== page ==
The Ideal Protein Diet has developed a loyal following over the years, but – like any other diet – it has its benefits and its downsides. Here are some of the most important Ideal Protein pros and cons:
Some noteworthy benefits of the Ideal Protein Diet include:
The later stages encourage dieters to eat a variety of healthy foods such as fruit, vegetables, lean meats and fish, dairy, whole-grain carbs and olive oil.
Dieters who are crunched for time may find meal replacement shakes and prepackaged foods easier to stick with.
The final phase allows dieters to establish a routine of healthy eating that they can maintain over the long term.
Some notable drawbacks of the Ideal Protein Diet include:
According to recent user reviews, most Ideal Protein centers require an initial deposit of around $400 and then the program costs about $100 a week from then on. While some users do experience success, and this cost includes coaching + meals, the Ideal Protein Diet is definitely not your most economic weight loss option.
Low Calorie Intake
The first phases provide little more than 900 calories per day, which the diet states is sufficient since the body is obtaining calories by burning its own fat supplies. The first phases also deny the consumption of fruit and healthy fat intake is limited to a little olive oil. Even the later phases are very restrictive and do not allow for much freedom of choices, which may lead to dangerously-low caloric intake and/or nutritional deficiencies.
Loss of Water Weight
Restricting carbs to such low levels results in the depletion of healthy glycogen (the storage form of glucose) stores in your muscles and liver. This produces significant weight loss in the first week or two, which is usually misinterpreted as fat loss, but is actually water weight.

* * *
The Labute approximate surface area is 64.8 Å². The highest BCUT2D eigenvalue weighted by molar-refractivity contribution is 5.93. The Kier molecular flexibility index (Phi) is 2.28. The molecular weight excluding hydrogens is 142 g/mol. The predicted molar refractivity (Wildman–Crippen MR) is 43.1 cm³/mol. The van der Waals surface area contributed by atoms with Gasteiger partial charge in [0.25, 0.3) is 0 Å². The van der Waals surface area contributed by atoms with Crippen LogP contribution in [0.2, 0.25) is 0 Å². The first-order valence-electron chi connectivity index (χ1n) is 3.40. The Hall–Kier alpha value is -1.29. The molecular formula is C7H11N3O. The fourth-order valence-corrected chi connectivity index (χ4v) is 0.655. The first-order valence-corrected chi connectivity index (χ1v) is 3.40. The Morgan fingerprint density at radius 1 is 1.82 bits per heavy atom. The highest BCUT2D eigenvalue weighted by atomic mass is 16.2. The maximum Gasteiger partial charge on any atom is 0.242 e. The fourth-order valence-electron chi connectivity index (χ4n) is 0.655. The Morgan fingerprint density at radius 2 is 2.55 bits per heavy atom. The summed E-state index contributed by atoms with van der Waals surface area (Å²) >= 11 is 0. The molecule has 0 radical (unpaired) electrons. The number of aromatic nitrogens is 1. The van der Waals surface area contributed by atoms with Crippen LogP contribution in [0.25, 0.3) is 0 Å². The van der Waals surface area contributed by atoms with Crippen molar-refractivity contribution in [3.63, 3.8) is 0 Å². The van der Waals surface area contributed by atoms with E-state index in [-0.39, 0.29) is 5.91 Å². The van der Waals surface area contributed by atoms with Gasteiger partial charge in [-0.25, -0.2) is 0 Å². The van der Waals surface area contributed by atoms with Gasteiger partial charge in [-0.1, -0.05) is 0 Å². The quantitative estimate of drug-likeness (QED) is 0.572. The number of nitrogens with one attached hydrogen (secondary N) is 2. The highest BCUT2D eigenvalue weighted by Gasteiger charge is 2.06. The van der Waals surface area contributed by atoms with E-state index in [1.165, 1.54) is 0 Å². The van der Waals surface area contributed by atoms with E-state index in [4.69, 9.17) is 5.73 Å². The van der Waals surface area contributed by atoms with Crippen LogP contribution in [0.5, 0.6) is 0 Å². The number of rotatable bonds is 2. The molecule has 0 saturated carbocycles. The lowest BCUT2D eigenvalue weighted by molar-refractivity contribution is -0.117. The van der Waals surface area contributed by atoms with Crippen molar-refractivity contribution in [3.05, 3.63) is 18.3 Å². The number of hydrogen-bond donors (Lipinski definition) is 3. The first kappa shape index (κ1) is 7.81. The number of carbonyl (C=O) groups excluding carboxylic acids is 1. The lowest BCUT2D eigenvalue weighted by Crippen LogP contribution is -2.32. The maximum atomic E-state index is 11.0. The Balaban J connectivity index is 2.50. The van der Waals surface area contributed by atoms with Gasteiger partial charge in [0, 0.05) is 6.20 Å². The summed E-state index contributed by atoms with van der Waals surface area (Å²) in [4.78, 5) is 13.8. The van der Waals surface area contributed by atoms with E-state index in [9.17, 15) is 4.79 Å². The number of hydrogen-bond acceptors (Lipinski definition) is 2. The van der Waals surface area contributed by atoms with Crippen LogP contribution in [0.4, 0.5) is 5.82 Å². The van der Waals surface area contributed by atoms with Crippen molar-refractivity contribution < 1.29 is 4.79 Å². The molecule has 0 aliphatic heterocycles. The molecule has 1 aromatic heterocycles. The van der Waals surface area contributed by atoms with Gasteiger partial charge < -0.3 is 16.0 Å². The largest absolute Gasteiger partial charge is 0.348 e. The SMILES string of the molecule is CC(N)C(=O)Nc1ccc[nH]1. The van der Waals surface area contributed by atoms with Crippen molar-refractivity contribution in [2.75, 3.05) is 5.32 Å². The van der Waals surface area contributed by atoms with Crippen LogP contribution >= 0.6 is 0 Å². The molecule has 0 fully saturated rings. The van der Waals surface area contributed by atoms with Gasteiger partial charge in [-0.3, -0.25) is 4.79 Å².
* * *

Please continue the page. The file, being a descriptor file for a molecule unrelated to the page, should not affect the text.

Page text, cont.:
Exercise is discouraged during phases one through three. Any exercise during the initial phases of this diet would be very difficult due to the depleted glycogen stores. The rapid weight loss combined with the recommended time away from the gym will likely produce a drop in muscle mass, which decreases basal metabolic rate (meaning fewer calories burned at rest) and, ultimately, saggy muscle tone.
Danger of Ketosis
When the body obtains insufficient fuel from food it has to rely on burning its own fat stores, which results in ketosis – a dangerous state for the body. Ketosis is one of the body’s last-ditch emergency responses, and deliberately inducing this state can lead to nausea, dehydration, headaches, light-headedness, irritability, bad breath, and kidney problems.
Ideal Protein Review
Supporters of the Ideal Protein diet concentrate on the supposed fat-burning capability of this diet, but they fail to recognize the long-term side effects of nutritional deficiencies that can stem from eating too little and/or remaining in ketosis for long periods of time.
Furthermore, the Ideal Protein diet fails to provide proper nutritional guidelines. It limits the intake of important food groups so much that it can lead to health problems, ranging from nausea and fatigue to muscle loss and kidney damage.
These issues raise concerns that not only is the diet ineffective, it could also be dangerous to your health. The fact that exercise is discouraged due to the low calorie consumption would also indicate that the diet is detrimental to the body’s functions and that the dieter’s ability to continue a normal life.
The aim of any diet should be to instill values of healthy eating in the long-term, as this is the only way to ensure healthy weight loss and a healthy lifestyle in the future. Therefore, the most successful diets are ones that make you feel good and give you the boost of energy you need to exercise and lead a healthy life.
Instead of the Ideal Protein Diet, we recommend a balanced lifestyle of healthy eating and exercise. Combining healthy behaviors and Phen Caps will help you achieve long-term, sustainable weight loss the healthy way!
Have you tried the Ideal Protein Diet? What did you think? Let us know about experience by commenting below!